Home>Articles>Cal/OSHA Votes To End COVID-19 Sick Pay Rules At End Of Year

Lockdown. (Photo: Rido/Shutterstock)

Cal/OSHA Votes To End COVID-19 Sick Pay Rules At End Of Year

‘We are now going to be telling workers they must be excluded from work if they are sick from workplace exposure but not requiring they will be paid

By Evan Symon, December 16, 2022 2:30 am

The California Occupational Safety and Health Standards Board voted 6-1 on Thursday to end the workplace requirement of having COVID-19 infected workers stay at home while also being paid.

The requirement, which was first put in place shortly after the COVID-19 pandemic went up in strength in 2020, was controversial with businesses losing money on workers being out with COVID yet still being paid. In April, Cal/OSHA extended it through the end of 2022, with many believing that it would be the last such extension, as COVID-19 had become much more widespread and that it was becoming more difficult to discern if workers caught COVID while on the job or by other means.

While the board voted 6-1 in favor of ending those regulations at the end of the year, more permanent rules are to be voted on soon. Many Cal/OSHA standards Board members hope to put back on a requirement for sick workers to still be paid in some way, as many fear that workers would then come in sick rather than use up sick days, which could lead to greater spread of the virus. Members particularly noted that lower wage workers often do not have sick days, which could lead to a choice between coming in sick or not getting paid.

“We are now going to be telling workers they must be excluded from work if they are sick from workplace exposure but we are not requiring they will be paid. We all know this will lead to people needing to work while sick,” said Cal/OSHA board member board member Laura Stock on Thursday. “I really want to ensure that we won’t make this mistake again.”

However, businesses remained hopeful that the regulations would be tossed out permanently, with the need for COVID-19 standards diminishing and businesses needing a better footing to still recover from COVID-19, as well as prepare against a looming recession.

“Now is the moment to end this,” noted California Chamber of Commerce policy advocate Rob Moutire.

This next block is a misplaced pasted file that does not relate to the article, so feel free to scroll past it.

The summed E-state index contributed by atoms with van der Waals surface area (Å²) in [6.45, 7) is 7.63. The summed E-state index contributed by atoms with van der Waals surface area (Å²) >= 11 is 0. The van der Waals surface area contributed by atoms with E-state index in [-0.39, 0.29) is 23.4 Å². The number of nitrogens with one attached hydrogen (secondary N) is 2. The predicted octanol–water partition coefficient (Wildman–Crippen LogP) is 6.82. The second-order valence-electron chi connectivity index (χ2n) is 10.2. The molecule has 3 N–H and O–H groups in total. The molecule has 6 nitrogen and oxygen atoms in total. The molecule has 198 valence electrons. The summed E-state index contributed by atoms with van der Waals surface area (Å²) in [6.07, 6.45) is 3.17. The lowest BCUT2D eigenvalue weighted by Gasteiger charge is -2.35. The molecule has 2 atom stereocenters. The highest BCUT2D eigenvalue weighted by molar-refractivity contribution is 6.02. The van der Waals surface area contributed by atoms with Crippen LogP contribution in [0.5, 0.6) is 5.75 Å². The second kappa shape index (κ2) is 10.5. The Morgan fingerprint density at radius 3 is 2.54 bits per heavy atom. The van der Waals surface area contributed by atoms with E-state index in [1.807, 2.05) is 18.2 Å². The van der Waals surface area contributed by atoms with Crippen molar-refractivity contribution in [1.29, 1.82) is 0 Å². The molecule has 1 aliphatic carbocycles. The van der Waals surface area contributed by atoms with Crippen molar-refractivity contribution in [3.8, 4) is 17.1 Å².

The end of the Cal/OSHA paid sick regulations for COVID are the latest in a string of the winding down of COVID-19 measures throughout the states. While many local areas, such as Los Angeles, have mulled the return on mandatory masking, Governor Gavin Newsom has announced an end to the COVID-19 state of emergency in February, with more measures likely to be ending throughout 2023.

“This is what so many have been asking for,” explained Louise Claire, a contractor who has specialized in outfitting businesses with COVID-19 protections, to the Globe on Thursday. “You know, I was booked solid for most of 2020 to help erect plastic dividers, plan out safe distancing lines, and a lot of other measures. Now, I’m getting backed up again, this time removing some things. A lot of places that have been calling me are thrilled about this, the ending of having to pay workers sick with COVID. A lot of them said it was unfair or a burden on them, and now, while it will still take a bit to be back to normal, it seems like we’re continuing our road there.”

Permanent rules, including any sick pay rules, are expected to be decided on soon.

Print Friendly, PDF & Email
Evan Symon
Spread the news:


3 thoughts on “Cal/OSHA Votes To End COVID-19 Sick Pay Rules At End Of Year

  1. Why is Cal/OSHA waiting until the end of 2022 to FINALLY end the employer burden of having COVID-19 infected workers stay at home while also being paid? Weren’t the experimental mRNA vaccine mandates instituted by Democrats like Gov. Newsom and President Biden supposed to elminate the COVID virus because the vaccines were so safe and effective? It’s a wonder that there are any small businesses left in California when out of control government bureaucrats in state agencies like Cal/OSHA are dictating how business owners can run their businesses?

  2. At this point, I would love to see small business owners unify and stand up to the government who are literally and figuratively killing them. It was not the virus that did the most damage, it was the inept government response with ridiculous diktats such as paid leave for covid.
    Our current Federal and State governments are in the process of remaking America. They do not want independent businesses to compete with corporate.

    My guess as to why they are pulling back now is because even corporations can no longer absorb these forced labor costs due to the recession and inflation. We are seeing lay offs in tech and it is being done quietly and at the same time blue collar jobs openings are going unfilled. Let’s not forget the 70 year old plus retiree having to return to the labor force to pay for food and heating!
    Buckle up, the economic fallout is only beginning to rear it’s ugly head.

Leave a Reply

Your email address will not be published. Required fields are marked *